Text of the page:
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Invariant Lines of Matrix Transformation

So I am trying to find the invariant lines of a 2D matrix transformation of an enlargement by scale factor -3 about the origin. The question specifically is "Given that the line y = mx, where m is a real constant, is invariant under the transformation, find the two possible values of m". Textbook says the answer is m= +/- 1 but I have derived an answer of: m can take any real value. Could someone just verify whether the textbook is correct here as I have used a different method and the answer is not well explained in the textbook.

Thanks!
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(edited 3 years ago)
Reply 2
bump
Reply 3
Original post by Zebedi1
So I am trying to find the invariant lines of a 2D matrix transformation of an enlargement by scale factor -3 about the origin. The question specifically is "Given that the line y = mx, where m is a real constant, is invariant under the transformation, find the two possible values of m". Textbook says the answer is m= +/- 1 but I have derived an answer of: m can take any real value. Could someone just verify whether the textbook is correct here as I have used a different method and the answer is not well explained in the textbook.

Thanks!

What's your matrix?
Reply 4
What's your matrix?

The top row of the 2x2 matrix is (-3,0) then the bottom row is (0,-3).
Reply 5
Original post by Zebedi1
The top row of the 2x2 matrix is (-3,0) then the bottom row is (0,-3).

Ok, call this matrix A. What equation are you working with?
Original post by Zebedi1
So I am trying to find the invariant lines of a 2D matrix transformation of an enlargement by scale factor -3 about the origin. The question specifically is "Given that the line y = mx, where m is a real constant, is invariant under the transformation, find the two possible values of m". Textbook says the answer is m= +/- 1 but I have derived an answer of: m can take any real value. Could someone just verify whether the textbook is correct here as I have used a different method and the answer is not well explained in the textbook.

Thanks!

I think youre right and the textbook is wrong but here is my method:

if you call your matrix 'A' here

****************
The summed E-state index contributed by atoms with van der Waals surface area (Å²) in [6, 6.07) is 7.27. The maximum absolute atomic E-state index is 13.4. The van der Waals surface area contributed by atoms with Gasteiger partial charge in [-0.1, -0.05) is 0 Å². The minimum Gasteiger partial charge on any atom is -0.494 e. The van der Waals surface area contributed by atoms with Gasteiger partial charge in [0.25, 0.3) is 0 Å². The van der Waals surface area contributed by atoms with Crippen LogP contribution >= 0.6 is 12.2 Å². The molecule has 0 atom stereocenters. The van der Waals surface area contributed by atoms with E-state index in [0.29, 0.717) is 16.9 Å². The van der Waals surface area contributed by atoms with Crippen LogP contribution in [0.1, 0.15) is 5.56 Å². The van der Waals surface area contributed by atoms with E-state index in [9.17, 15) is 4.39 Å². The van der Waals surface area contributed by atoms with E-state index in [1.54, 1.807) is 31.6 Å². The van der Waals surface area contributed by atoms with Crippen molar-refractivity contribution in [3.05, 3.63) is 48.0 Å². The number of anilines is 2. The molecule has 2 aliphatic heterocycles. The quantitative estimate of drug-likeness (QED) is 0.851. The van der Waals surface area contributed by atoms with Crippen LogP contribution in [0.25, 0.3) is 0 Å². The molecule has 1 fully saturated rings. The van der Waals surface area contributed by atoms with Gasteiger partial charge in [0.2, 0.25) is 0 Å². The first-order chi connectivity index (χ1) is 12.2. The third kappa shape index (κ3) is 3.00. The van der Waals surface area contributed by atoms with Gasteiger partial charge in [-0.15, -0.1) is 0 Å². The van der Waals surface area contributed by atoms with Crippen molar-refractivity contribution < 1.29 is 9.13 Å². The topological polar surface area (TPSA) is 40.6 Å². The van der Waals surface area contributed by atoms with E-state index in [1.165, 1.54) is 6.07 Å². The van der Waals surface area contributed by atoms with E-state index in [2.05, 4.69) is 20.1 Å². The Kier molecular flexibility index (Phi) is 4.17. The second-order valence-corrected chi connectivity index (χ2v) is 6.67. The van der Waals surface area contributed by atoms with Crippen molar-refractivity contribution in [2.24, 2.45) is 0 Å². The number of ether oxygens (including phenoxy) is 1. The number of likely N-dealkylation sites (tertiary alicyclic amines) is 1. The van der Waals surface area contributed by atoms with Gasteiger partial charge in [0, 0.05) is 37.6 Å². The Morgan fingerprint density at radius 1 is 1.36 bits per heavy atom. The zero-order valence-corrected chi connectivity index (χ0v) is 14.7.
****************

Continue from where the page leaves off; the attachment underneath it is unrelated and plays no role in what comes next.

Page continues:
do A x (x)/(mx) = (x1)/(mx1)
Then you have two equations for the top and bottom

eqtn 1: -3x= x1
eqtn 2: -3mx= mx1

substitute eqtn 1 into eqtn 2 like so

-3mx=m(-3x)

as both sides equal each other, m can take any value as it is a constant. also I just noticed, as your matrix is an enlargement through the origin, it has an infinite amount of invariant lines! so you're definitely right:smile:
Original post by Zebedi1
So I am trying to find the invariant lines of a 2D matrix transformation of an enlargement by scale factor -3 about the origin. The question specifically is "Given that the line y = mx, where m is a real constant, is invariant under the transformation, find the two possible values of m". Textbook says the answer is m= +/- 1 but I have derived an answer of: m can take any real value. Could someone just verify whether the textbook is correct here as I have used a different method and the answer is not well explained in the textbook.

Thanks!


The textbook is not correct, you are.

See here
Reply 8
Original post by nevafradd
I think youre right and the textbook is wrong but here is my method:

if you call your matrix 'A' here
do A x (x)/(mx) = (x1)/(mx1)
Then you have two equations for the top and bottom

eqtn 1: -3x= x1
eqtn 2: -3mx= mx1

substitute eqtn 1 into eqtn 2 like so

-3mx=m(-3x)

as both sides equal each other, m can take any value as it is a constant. also I just noticed, as your matrix is an enlargement through the origin, it has an infinite amount of invariant lines! so you're definitely right:smile:

Thank you very much!
Reply 9
Original post by ghostwalker
The textbook is not correct, you are.

See here

Ahh gosh I can't believe I didn't find this before I posted this thread. Thanks for your help
Reply 10
Yep, I spent a while on this one, too.
Here's the correct answer, and also, the correct question.
Any line through the origin is invariant under enlargements (e.g. "under T"), so m can take any real value.
They MEANT to ask the two possible values of m given the y=mx is invariant "under P", P being the 2x2 matrix:
(0 -3)
(-3 0).
Then you get the textbook answers.
Note that P is a reflected enlargement (factor 3) in the line y = -x, so it makes sense that the invariant lines are y = x and y = -x (i.e. m = +1 or -1)
The original question is Mixed Exercise 7, question 3c of Edexcel Core 1 A-level textbook.
(edited 11 months ago)

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